So the grocery store I work at has these things called Mystery Shops. If you never heard of a Mystery Shop, it basically involves some undercover asshole (who has nothing better to do with his or her life) entering whatever store or business and making mental notes on the overall experience. These mental notes are later transcribed by this undercover asshole onto a detailed evaluation form and delivered back to the store or business for analysis.
To prepare us (cashiers) for these Mystery Shops, our supervisors will sometimes bag groceries for us in an effort to make sure we are hitting all the robotic bullshit points we are required to hit during a typical transaction. This is called an audit. Recently, I was audited by a supervisor. Here is how I did.
Did the cashier welcome the customer?
I am very good at saying, “Hi, how are you doing?”
Did the cashier ask if the customer found everything they were looking for?
I don’t care if the customer found everything they were looking for. In life, we rarely find what we are looking for. The grocery store is not some magical place where all of your dreams come true. Or maybe it is?
Did the cashier engage the customer in conversation during the transaction?
Look. I follow the Golden Rule: One should treat others as one would like others to treat oneself. When I go to a grocery store or wherever, I like competent employees who get me in and out as fast as possible. I’m an in and out customer. I’m not a stay and chat customer. With that said, if I sense (because I am almost 30 years-old and have the ability to sense things) that a customer is a stay and chat, I will engage in conversation. However, to assume a stay and chat when, for all I know, the customer could very well be an in an out, is just plain wrong.
Was the cashier sincere, kind, and welcoming to the customer?
I should have failed this one.
Did the cashier use suggestive selling or attempt to upsell an item? Did the cashier tell the customer about the latest donation?
I did not suggestive sell or upsell, BUT I did ask every customer if they would like to donate. I am great at asking customers if they would like to donate. It’s great filler conversation and fun to see the different ways people decline the donation. My favorite donation decline was this one woman who basically retracted her face in disgust and made a “ugh” sound.
Did the cashier smile and seem happy to be waiting on the customer?
I am not a natural smiler. I am not a natural frowner either. I am what you would call, a normal-faced person. Now, if you say something that makes me smile, I will smile. Just as if you say something that makes me sad, I will frown. Otherwise, I will have a normal-face as I ring up your groceries. I apologize for the inconvenience.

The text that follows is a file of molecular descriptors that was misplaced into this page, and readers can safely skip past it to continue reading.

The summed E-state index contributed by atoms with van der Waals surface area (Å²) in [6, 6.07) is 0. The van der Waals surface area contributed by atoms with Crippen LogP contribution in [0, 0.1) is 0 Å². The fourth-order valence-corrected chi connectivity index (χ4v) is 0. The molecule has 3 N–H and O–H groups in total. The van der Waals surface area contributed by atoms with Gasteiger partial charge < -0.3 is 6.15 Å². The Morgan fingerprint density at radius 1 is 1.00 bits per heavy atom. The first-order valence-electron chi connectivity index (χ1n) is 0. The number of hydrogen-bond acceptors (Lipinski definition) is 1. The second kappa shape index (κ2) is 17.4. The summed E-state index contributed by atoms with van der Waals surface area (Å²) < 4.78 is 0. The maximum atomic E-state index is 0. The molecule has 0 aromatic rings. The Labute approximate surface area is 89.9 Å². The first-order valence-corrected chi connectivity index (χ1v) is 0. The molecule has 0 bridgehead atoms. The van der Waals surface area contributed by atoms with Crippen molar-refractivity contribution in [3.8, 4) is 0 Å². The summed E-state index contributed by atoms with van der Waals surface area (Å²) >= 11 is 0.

Did the cashier make eye contact throughout the transaction?
Good thing I took public speaking in college.
Was the customer offered pick up assistance for 3 or more bags?
While my supervisor bagged groceries/audited me, none of my customers had three or more bags. If they did have three or more bags, I would have most likely failed, because I think asking every customer who has 3 or more bags if they would like pick up assistance (or help out to their car) is insane. With that said, if someone looks like they need help (this is another one of those sense things), I will ask. If not, thank you, have a good day.
Did the cashier announce the change and count back bills to customer?
I learned this very important skill back when I was 15 years-old and working at Steamer’s Hot Dogs. I am proud to say that nearly 15 years later, I am still using this very important skill.
Did the cashier ring up everything correctly?
I am robot. Hello. Ring. Ring. Ring. Your total is. Change. Receipt. Thank you. Have a good day.
Was the customer asked to donate the bag refund (if the customer brought their own bags)?
If a customer brings his or her own grocery bag, they have the option to keep their $.10 bag refund or donate their $.10 bag refund. I don’t have a problem asking customers this. Most people don’t mind donating $.10. Some people keep the $.10. Whatever the case, it’s a pretty smart donation system. It’s not like one of those businesses who ask customers to donate a $1 (which is hard for people to give up) to some charity that, if you decline, will make you feel like a horrible human being.
“Would you like to donate a dollar to breast cancer?”
“No, I’m good.”
“Would you like to donate a dollar to starving children with their ribs sticking out of their skin.”
“Maybe next time.”
“Would you like to donate to crack baby dead mom no father this baby will die if it doesn’t get your dollar today?”
“I already donated to that.”
Did the cashier say “Thank”, “Glad”, “Appreciate”, “Pleasure” or “You’re Welcome” in their closing remark?
Lucky for me, I said “Thank you” instead of “Thanks,” because if I said “Thanks” instead of “Thank you,” I would have failed. “Thanks” is NOT an acceptable closing remark. It must be “Thank.” No “s.” If there is an “s,” you fail. To review:
“Thank” = acceptable
“Thanks” = not acceptable
I am an average grocery store cashier. Despite the fact that I am competent, show up on time, and very rarely call off, I am still not 100%. My supervisor suggested ways to improve, but I wasn’t interested. I don’t intend on practicing smiling or fixing any of the things I am doing wrong. I refuse to be some company robot that scores 100% on these stupid Mystery Shops or audits or whatever the fuck, fuck, fuck, system malfunction, human intrusion, reboot, reboot, reboot.
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